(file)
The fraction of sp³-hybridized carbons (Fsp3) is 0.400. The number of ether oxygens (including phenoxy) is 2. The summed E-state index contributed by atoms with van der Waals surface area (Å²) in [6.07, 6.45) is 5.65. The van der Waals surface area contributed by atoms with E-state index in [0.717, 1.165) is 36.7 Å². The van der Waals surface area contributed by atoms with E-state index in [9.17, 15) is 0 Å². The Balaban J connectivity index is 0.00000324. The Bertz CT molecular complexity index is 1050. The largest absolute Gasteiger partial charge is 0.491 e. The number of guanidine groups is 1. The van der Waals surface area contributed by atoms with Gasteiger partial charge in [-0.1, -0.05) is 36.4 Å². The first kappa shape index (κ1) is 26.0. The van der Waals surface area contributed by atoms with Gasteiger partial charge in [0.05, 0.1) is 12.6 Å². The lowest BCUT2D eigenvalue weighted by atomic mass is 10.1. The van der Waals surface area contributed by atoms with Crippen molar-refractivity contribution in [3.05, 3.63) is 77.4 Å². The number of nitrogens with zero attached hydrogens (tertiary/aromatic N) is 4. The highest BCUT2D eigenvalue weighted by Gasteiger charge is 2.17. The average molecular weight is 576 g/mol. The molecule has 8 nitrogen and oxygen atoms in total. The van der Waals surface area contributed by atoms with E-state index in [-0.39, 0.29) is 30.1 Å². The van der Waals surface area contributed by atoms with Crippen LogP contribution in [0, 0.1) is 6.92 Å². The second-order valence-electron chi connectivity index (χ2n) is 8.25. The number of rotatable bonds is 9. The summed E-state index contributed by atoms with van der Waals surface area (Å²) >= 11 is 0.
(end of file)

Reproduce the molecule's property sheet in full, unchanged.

The fraction of sp³-hybridized carbons (Fsp3) is 0.400. The number of ether oxygens (including phenoxy) is 2. The summed E-state index contributed by atoms with van der Waals surface area (Å²) in [6.07, 6.45) is 5.65. The van der Waals surface area contributed by atoms with E-state index in [0.717, 1.165) is 36.7 Å². The van der Waals surface area contributed by atoms with E-state index in [9.17, 15) is 0 Å². The Balaban J connectivity index is 0.00000324. The Bertz CT molecular complexity index is 1050. The largest absolute Gasteiger partial charge is 0.491 e. The number of guanidine groups is 1. The van der Waals surface area contributed by atoms with Gasteiger partial charge in [-0.1, -0.05) is 36.4 Å². The first kappa shape index (κ1) is 26.0. The van der Waals surface area contributed by atoms with Gasteiger partial charge in [0.05, 0.1) is 12.6 Å². The lowest BCUT2D eigenvalue weighted by atomic mass is 10.1. The van der Waals surface area contributed by atoms with Crippen molar-refractivity contribution in [3.05, 3.63) is 77.4 Å². The number of nitrogens with zero attached hydrogens (tertiary/aromatic N) is 4. The highest BCUT2D eigenvalue weighted by Gasteiger charge is 2.17. The average molecular weight is 576 g/mol. The molecule has 8 nitrogen and oxygen atoms in total. The van der Waals surface area contributed by atoms with E-state index in [-0.39, 0.29) is 30.1 Å². The van der Waals surface area contributed by atoms with Crippen LogP contribution in [0, 0.1) is 6.92 Å². The second-order valence-electron chi connectivity index (χ2n) is 8.25. The number of rotatable bonds is 9. The summed E-state index contributed by atoms with van der Waals surface area (Å²) >= 11 is 0.